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OSWatcher, Tracefile Analyzer, and Oracle RAC 12.2

When I started the series about Tracefile Analyzer (TFA) I promised three parts. One for single instance, another one for Oracle Restart and this one is going to be about Real Application Clusters. The previous two parts are published already, this is the final piece.

The environment

I am using a virtualised 2-node cluster named rac122pri with nodes rac122pri1{1,2} based on Oracle Linux 7.4. RAC is patched to 12.2.0.1.180116. I installed a Grid Home and an RDBMS home (Enterprise Edition).

Real Application Clusters

Before starting this discussion it’s worth pointing out that TFA integration in RAC 12.2 works really well. TFA is installed as part of the initial setup of the binaries and documented in the Autonomous Health Framework.

Remote syslog from Linux and Solaris

Auditing operations with Oracle Database is very easy. The default configuration, where SYSDBA operations go to ‘audit_file_dest’ (the ‘adump’ directory) and other operations go to the database may be sufficient to log what is done but is definitely not a correct security audit method as both destinations can have their audit trail deleted by the DBA. If you want to secure your environment by auditing the most privileged accounts, you need to send the audit trail to another server.

Quick install of prometheus, node_exporter and grafana

This blogpost is a follow up of this blogpost, with the exception that the install method in this blogpost is way easier, it uses an Ansible playbook to do most of the installation.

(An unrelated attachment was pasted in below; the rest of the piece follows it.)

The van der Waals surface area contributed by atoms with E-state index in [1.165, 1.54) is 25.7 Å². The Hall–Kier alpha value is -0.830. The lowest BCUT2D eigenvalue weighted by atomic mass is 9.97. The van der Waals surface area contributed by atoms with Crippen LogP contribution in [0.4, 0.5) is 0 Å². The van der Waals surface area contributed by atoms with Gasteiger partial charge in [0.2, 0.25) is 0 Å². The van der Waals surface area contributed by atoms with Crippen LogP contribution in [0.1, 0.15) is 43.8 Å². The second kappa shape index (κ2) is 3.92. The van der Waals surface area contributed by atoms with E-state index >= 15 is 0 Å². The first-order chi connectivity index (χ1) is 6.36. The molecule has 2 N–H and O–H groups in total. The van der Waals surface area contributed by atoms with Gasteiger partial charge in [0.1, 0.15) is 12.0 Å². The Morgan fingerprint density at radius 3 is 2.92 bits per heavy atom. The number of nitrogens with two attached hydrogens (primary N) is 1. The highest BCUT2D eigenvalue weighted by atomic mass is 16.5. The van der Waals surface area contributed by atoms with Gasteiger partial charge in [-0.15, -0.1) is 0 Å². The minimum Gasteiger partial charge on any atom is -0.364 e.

1. Install git and ansible via EPEL:

# yum -y localinstall https://dl.fedoraproject.org/pub/epel/epel-release-latest-7.noarch.rpm
# yum -y install ansible git

2. Clone my ‘prometheus_node_exp_grafana_install’ repository:

# git clone https://gitlab.com/FritsHoogland/prometheus_node_exp_grafana_install.git

3. Run the prometheus.yml playbook to install prometheus, node_exporter and grafana:

Oracle database wait event ‘db file async I/O submit’ timing bug

This blogpost is a look into a bug in the wait interface that has been reported by me to Oracle a few times. I verified all versions from Oracle 11.2 version up to 18.2.0.0.180417 on Linux x86_64, in all these versions this bug is present. The bug is that the wait event ‘db file async I/O submit’ does not time anything when using ASM, only when using a filesystem, where this wait event essentially times the time the system call io_submit takes. All tests are done on Linux x86_64, Oracle Linux 7.4 with database and grid version 18.2.0.0.180417

So what?
You might have not seen this wait event before; that’s perfectly possible, because this wait event is unique to the database writer. So does this wait event matter?

All about ansible vault

This blogpost is about using ansible vault. Vault is a way to encrypt sensitive information in ansible scripts by encrypting it. The motivation for this blogpost is the lack of a description that makes sense to me of what the possibilities are for using vault, and how to use the vault options in playbooks.

The basic way ansible vault works, is that when ansible-playbook reads a yaml file, it encounters $ANSIBLE_VAULT;1.1;AES256 indicating ansible vault is used to encrypt the directly following lines, it will use a password to decrypt it, and then uses the decrypted version in memory only. This way secrets can be hidden from being visible. Obviously, the password will allow decrypting it, and the password must be used in order for ansible-playbook to decrypt it.